DHAKA – Do high taxes encourage gold smuggling to Bangladesh? Amidst news of raids and seizures and human mules with gold bars up their rectums, the nation’s jewellers are not amused. Bangladesh doesn’t own a single gold mine!
Bangladeshi authorities have confiscated half a tonne of gold from a top jeweller, officials said on Sunday (June 4), amid a crackdown on a booming smuggling trade.
Customs officials raided five outlets of Apan Jewellers over several days last month and seized around 500kg of gold and half a kilogram in diamonds.
“We asked the owners to provide legal receipts (for the gold) but they failed to provide anything,” Customs Intelligence and Investigation Department chief Moinul Khan told reporters.
Gold smuggling in Bangladesh is at a record high. Authorities say a sizeable amount is sold to unscrupulous local jewellers, who avoid paying high import duties by buying on the black market.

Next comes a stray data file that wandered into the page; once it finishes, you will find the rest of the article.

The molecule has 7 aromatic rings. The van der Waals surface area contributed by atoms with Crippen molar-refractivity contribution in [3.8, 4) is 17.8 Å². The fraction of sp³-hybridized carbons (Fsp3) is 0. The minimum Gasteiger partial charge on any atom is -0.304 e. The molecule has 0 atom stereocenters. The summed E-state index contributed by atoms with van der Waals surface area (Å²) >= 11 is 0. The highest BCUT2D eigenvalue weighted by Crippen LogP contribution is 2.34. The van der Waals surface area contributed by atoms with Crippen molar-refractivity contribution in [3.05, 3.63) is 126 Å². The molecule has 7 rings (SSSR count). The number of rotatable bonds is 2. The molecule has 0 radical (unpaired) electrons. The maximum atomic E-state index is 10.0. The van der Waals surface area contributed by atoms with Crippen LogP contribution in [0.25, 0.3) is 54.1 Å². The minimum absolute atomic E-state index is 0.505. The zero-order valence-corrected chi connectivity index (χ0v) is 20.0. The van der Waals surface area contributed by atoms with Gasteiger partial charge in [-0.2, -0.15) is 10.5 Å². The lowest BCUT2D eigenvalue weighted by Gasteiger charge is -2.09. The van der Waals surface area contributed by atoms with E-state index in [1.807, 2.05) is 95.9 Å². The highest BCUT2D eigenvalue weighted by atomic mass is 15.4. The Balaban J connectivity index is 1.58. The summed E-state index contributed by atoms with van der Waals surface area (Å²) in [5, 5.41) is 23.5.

Authorities have seized 1.1 tonnes of gold at the country’s airports in the past three years – an unprecedented haul. Much of the gold was smuggled by human “mules”, sometimes inside their rectums.
The gold confiscated from the jewellers during the raid has been handed to the central bank and will be sold at auction, an official said.
The raids occurred after the son of Apan’s owner allegedly bragged of his wealth after he was arrested in connection with a separate high-profile case.
Investigators looking into the source of the family’s wealth found a huge stash of unreported gold worth nearly 2.5 billion taka (S$42.8 million).
Bangladesh does not have any gold mines of its own, and relies on imports to fashion rings and other treasures for its booming middle class.
The country has imposed strict quotas and high customs duties on gold, effectively choking off legal bullion imports for flourishing jewellery outlets.
The local jewellers’ association wants the government to allow the bulk import of bullion at a reasonable tax rate.
The association denies wrongdoing and describes raids at jewellers and other businesses as “conspiracies” to destroy the industry, which it says employs 2.2 million people.